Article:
Abuja’s geography is defined by Aso Rock, a 400-metre (1,300 ft) monolith left by water erosion. The Presidential Complex, National Assembly, Supreme Court and much of the city extend to the south of the rock. Zuma Rock, a 792-metre (2,598 ft) monolith, lies just north of the city on the road to Kaduna State. At the 2006 census, the city of Abuja had a population of 776,298, making it one of the ten most populous cities in Nigeria. According to the United Nations, Abuja grew at the rate of 139.7% between 2000 and 2010, making it the fastest growing city in the world.
As of 2015, the city is still experiencing an annual growth of at least 35%, still retaining its position as the fastest-growing city on the African continent and one of the fastest-growing in the world.
Africa is arguably the world’s most culturally diverse continent. Nearly all the nationalities and cultures of the world seem to be represented there. The European colonial powers carved the continent up to claim territories for their colonial empires. The European influence dates back to 1652 when the Dutch East India Company founded Cape Town as an outpost only a few years after the Dutch West India Company founded what would become New York City. Cape Town was the first permanent European settlement in Africa. They all left their historical and cultural legacies, their languages, architecture and infrastructure, which are all part of the rich cultural tapestry of Africa today.
In the 1960s, a wave of African nationalism spread across the continent as one after another of the colonies sought and achieved independence. Many of the political struggles were severe and the battle for Africa’s rich resources led in some cases to systematic brutality, which has also left its mark on Africa. In the 1990s, South Africa, where the colonization all began, finally threw off its oppressive racist government and became a democratic country where all people have the right to vote. It led to an economic and cultural renaissance for the country, which has since moved into the forefront of African tourism.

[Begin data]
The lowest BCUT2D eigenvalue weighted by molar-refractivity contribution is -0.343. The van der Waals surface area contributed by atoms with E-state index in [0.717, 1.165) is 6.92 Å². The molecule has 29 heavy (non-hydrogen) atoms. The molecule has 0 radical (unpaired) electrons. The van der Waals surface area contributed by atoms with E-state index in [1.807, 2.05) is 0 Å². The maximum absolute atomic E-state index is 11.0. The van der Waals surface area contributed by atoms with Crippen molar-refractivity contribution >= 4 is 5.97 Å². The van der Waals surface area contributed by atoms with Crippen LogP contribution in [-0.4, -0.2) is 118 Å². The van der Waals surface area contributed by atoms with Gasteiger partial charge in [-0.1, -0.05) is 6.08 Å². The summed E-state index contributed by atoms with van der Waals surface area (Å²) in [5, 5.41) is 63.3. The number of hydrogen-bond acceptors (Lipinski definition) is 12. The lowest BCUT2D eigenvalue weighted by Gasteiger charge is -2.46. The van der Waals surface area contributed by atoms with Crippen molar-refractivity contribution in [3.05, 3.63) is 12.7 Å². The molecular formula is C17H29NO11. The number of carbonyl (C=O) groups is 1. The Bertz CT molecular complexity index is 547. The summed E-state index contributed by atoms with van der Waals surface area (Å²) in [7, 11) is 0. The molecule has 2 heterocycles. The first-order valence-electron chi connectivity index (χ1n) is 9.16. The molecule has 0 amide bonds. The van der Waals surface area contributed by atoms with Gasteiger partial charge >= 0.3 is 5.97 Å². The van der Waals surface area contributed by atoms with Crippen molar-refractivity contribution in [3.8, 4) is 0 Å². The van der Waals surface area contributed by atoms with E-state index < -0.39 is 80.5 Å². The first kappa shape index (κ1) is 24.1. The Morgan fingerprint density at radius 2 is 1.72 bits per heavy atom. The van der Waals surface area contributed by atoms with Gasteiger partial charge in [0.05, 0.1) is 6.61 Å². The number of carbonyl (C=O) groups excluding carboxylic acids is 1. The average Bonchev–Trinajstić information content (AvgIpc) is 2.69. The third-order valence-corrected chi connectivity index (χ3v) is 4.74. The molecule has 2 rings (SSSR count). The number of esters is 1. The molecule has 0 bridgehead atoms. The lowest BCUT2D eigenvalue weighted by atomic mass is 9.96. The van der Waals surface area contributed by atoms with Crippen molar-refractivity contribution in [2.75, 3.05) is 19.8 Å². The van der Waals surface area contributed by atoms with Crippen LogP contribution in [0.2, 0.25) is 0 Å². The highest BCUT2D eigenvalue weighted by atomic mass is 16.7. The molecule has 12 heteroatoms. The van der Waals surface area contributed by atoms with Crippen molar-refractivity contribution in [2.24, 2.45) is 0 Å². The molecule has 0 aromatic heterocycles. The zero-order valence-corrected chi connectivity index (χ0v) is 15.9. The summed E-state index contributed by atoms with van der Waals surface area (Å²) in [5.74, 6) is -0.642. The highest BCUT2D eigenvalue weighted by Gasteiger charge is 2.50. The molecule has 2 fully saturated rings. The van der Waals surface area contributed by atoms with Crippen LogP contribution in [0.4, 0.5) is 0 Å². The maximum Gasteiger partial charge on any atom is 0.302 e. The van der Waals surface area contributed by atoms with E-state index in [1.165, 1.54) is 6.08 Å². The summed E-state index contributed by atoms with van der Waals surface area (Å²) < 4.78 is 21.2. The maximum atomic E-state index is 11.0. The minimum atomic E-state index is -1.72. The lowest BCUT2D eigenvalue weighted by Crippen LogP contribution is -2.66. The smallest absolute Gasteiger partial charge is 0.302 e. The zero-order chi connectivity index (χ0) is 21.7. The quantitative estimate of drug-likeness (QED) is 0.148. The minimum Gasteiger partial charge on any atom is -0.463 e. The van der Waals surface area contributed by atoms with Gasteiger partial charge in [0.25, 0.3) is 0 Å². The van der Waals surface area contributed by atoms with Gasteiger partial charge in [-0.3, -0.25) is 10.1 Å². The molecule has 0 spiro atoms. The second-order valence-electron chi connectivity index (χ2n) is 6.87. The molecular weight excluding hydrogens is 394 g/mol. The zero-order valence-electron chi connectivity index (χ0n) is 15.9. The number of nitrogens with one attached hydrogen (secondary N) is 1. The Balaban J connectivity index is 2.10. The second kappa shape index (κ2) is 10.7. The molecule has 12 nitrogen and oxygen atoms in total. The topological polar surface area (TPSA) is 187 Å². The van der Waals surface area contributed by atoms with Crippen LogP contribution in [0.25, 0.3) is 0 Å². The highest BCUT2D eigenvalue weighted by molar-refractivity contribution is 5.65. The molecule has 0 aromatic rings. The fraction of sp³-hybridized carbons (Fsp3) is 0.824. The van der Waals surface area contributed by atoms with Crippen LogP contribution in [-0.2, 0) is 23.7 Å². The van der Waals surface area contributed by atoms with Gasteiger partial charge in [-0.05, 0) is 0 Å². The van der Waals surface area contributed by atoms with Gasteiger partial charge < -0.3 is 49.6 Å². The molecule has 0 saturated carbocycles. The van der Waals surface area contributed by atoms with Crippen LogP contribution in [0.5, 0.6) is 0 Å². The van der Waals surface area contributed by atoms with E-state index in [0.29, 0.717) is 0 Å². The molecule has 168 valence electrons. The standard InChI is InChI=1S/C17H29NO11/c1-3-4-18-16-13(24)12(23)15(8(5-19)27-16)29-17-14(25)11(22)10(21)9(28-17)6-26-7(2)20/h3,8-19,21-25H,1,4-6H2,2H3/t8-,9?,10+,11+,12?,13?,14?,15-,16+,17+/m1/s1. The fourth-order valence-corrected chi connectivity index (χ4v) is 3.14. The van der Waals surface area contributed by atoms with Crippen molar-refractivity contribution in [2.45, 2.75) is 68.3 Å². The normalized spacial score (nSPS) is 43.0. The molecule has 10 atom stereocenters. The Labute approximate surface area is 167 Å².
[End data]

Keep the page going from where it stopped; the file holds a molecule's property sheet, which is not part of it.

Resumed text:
In the north, Africa adjoins with Europe and the Middle East, both geographically and culturally. At the Strait of Gibraltar, Europe and Africa are separated by only 7.7 nautical miles of sea. Morocco and Spain practically bleed into each other with their blends of Moorish, Arab, Spanish, French and Roman influences. The Arab states of Libya, Tunisia, Algeria and Egypt form the northern rim of Africa. Egypt is one of the most popular and unique tourist destinations in the world. Morocco is not far behind it. To the south is the great Sahara Desert, and below that the great variety of sub-Saharan Africa.
The continent has tremendous geographical diversity, from desert to jungle, forest, savannahs, mountains, beaches and winelands. And it has the most spectacular wildlife on earth, with elephants, giraffes, zebras, lions, gorillas, rhinos, hippos, antelopes, buffalo, chimps and baboons.
While most American tourists don’t even think of Egypt and Morocco in the African context, African tourism has historically meant going on safari to most people. The safari business began with Kenya, then gradually spread, so that today Americans go on safari in Tanzania, Rwanda, Uganda, Zambia, Botswana, Zimbabwe, Swaziland, Namibia, Nigeria and South Africa, and interest is spreading even farther.
But today, Americans are discovering Africa beyond the safari and seeing that Africa is rich in the many of the same kinds of attractions as elsewhere in the world. The highly developed civilizations offer great cultural and historical richness to discover, as well as modern cuisine and nightlife. In the 21st century, Africa is definitely on the ascendance.